I love birthdays! They are the days of the year when we celebrate our individual existences on this lovely planet. And I am shameless about telling anyone who pauses to chat: Today is my birthday!
Consequently, between my personal encounters, whether planned or unplanned, and the messages of love that stream in via Facebook and email, my life appears to be a one-way street of happiness. But is it?
By nature, I perform random acts of kindness habitually. So four years ago on my birthday, I resolved to turn the one-way street of well wishes into a six-lane freeway speeding in both directions. Depending on the situation, some strangers were going to benefit from my special day.
I began by handing five dollars to the homeless woman who is a regular outside Starbucks; once inside, I bought a latte for the gentleman behind me in line; I gave my lunch to a homeless man pulling a wagon filled with his possessions past a local café; I made a $50 donation to a children’s home; and I purchased a bag of groceries for a food bank. By evening, I found it difficult to contain the giddy elation I felt. The more I gave, the more I wanted to give!
As it turns out, both ancient philosophy and modern science support my experiences. Aristotle argued that an individual realizes happiness when successfully performing his or her moral duties. And a recent study out of Harvard Business School gives evidence to a growing body of research that provides methodologically diverse support for the uplifting rewards of generosity.
Beyond the emotional benefits are the unexpected humorous moments that occur. In general, I find that people are taken back, and sometimes suspicious, when a stranger does something nice, and so I am learning to be prepared for just about anything!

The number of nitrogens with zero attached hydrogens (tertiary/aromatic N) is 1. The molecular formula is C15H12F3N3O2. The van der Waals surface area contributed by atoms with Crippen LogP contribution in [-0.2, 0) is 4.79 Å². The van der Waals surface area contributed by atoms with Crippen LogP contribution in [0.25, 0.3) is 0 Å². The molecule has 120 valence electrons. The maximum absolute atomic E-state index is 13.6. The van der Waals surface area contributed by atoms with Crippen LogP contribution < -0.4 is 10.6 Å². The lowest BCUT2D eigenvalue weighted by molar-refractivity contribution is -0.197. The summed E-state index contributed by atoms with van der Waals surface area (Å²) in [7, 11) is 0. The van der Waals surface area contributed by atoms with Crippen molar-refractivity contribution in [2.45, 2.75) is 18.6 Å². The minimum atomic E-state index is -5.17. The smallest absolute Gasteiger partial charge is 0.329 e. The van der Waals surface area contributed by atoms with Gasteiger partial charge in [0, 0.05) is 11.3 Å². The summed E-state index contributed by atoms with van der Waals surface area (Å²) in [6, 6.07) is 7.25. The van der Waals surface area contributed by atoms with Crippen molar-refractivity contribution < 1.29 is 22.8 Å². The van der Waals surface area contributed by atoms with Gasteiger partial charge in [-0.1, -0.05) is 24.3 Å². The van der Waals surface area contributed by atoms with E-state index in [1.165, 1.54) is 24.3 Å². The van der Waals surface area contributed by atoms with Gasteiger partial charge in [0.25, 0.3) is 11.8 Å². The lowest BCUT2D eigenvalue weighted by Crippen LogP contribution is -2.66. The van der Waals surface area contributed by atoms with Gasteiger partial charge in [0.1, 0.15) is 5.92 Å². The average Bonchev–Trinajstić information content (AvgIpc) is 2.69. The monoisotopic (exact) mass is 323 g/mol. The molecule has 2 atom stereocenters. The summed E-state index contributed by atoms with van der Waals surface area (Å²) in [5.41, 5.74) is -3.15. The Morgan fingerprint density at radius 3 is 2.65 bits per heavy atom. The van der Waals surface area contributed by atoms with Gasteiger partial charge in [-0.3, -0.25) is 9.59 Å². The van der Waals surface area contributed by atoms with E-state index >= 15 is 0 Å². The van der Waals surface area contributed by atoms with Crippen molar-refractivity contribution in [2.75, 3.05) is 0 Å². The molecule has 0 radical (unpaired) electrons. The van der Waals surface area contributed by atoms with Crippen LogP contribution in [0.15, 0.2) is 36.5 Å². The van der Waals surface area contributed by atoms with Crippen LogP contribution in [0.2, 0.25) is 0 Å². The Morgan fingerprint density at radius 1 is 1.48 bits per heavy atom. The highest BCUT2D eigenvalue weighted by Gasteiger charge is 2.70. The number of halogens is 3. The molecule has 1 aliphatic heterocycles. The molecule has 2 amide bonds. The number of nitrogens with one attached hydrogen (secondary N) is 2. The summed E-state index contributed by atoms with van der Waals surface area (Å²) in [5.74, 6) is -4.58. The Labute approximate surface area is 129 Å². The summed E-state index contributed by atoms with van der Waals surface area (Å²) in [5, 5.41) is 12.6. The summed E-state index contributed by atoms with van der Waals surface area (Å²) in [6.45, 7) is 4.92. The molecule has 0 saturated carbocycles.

The man at Starbucks…I overheard him whispering to a friend that I had been trying to pick him up. And the homeless woman…she wouldn’t take the ten dollars I offered initially, but accepted five dollars graciously. And then this past birthday, there was a homeless man sitting outside a 7/11 store. He asked for money because he was hungry, so I bought him a sandwich, yogurt, banana, cupcakes, chips, and water. When I handed him the bag, he picked through my choices and then walked around the corner of the building to a locker where he stashed my bag with a dozen others.
“You’re doing all right,” I said and smiled.
He grinned and, without saying anything, returned to his place on the sidewalk.
I can’t say why I began my tradition of birthday giving. I admit that a part of the experience is egotistical, but honestly there are enough humbling moments when the giving comes straight from the heart and the spontaneous connection between a stranger and me is as magical as any moment can get.
Postscript: Giving doesn’t have to happen on your birthday and it doesn’t have to be big! When I use the self-checkout at the grocery store, I often leave the small change. And my favorite surprise for people is tucking a dollar bill under the baby seat of the grocery cart when I return it to the rack.